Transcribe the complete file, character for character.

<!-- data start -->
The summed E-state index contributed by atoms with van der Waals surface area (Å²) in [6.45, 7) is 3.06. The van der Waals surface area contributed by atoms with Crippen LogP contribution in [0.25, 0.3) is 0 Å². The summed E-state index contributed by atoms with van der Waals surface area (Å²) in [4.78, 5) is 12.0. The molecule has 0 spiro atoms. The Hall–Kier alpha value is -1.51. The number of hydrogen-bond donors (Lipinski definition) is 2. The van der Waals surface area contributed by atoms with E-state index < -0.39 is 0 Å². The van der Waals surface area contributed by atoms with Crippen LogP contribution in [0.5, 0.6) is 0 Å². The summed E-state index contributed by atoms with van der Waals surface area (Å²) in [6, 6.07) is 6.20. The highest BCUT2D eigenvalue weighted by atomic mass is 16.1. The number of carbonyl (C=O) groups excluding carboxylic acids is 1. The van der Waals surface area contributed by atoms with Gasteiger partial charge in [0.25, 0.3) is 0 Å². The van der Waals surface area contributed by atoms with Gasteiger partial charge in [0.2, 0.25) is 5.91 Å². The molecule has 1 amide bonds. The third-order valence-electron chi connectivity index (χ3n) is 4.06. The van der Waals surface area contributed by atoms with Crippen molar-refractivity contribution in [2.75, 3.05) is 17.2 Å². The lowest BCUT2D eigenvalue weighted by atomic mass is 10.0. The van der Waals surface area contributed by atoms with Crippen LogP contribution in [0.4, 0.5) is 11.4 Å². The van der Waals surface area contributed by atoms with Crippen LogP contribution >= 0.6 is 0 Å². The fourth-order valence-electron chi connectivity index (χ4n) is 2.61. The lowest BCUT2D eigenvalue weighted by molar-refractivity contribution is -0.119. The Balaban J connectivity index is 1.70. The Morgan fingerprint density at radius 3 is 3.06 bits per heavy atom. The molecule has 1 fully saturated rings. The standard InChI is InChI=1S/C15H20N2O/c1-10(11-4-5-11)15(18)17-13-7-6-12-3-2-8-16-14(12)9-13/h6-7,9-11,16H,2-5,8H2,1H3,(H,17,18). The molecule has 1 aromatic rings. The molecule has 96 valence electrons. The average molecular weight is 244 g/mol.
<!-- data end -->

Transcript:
The summed E-state index contributed by atoms with van der Waals surface area (Å²) in [6.45, 7) is 3.06. The van der Waals surface area contributed by atoms with Crippen LogP contribution in [0.25, 0.3) is 0 Å². The summed E-state index contributed by atoms with van der Waals surface area (Å²) in [4.78, 5) is 12.0. The molecule has 0 spiro atoms. The Hall–Kier alpha value is -1.51. The number of hydrogen-bond donors (Lipinski definition) is 2. The van der Waals surface area contributed by atoms with E-state index < -0.39 is 0 Å². The van der Waals surface area contributed by atoms with Crippen LogP contribution in [0.5, 0.6) is 0 Å². The summed E-state index contributed by atoms with van der Waals surface area (Å²) in [6, 6.07) is 6.20. The highest BCUT2D eigenvalue weighted by atomic mass is 16.1. The number of carbonyl (C=O) groups excluding carboxylic acids is 1. The van der Waals surface area contributed by atoms with Gasteiger partial charge in [0.25, 0.3) is 0 Å². The van der Waals surface area contributed by atoms with Gasteiger partial charge in [0.2, 0.25) is 5.91 Å². The molecule has 1 amide bonds. The third-order valence-electron chi connectivity index (χ3n) is 4.06. The van der Waals surface area contributed by atoms with Crippen molar-refractivity contribution in [2.75, 3.05) is 17.2 Å². The lowest BCUT2D eigenvalue weighted by atomic mass is 10.0. The van der Waals surface area contributed by atoms with Crippen LogP contribution in [0.4, 0.5) is 11.4 Å². The van der Waals surface area contributed by atoms with Crippen LogP contribution >= 0.6 is 0 Å². The fourth-order valence-electron chi connectivity index (χ4n) is 2.61. The lowest BCUT2D eigenvalue weighted by molar-refractivity contribution is -0.119. The Balaban J connectivity index is 1.70. The Morgan fingerprint density at radius 3 is 3.06 bits per heavy atom. The molecule has 1 fully saturated rings. The standard InChI is InChI=1S/C15H20N2O/c1-10(11-4-5-11)15(18)17-13-7-6-12-3-2-8-16-14(12)9-13/h6-7,9-11,16H,2-5,8H2,1H3,(H,17,18). The molecule has 1 aromatic rings. The molecule has 96 valence electrons. The average molecular weight is 244 g/mol.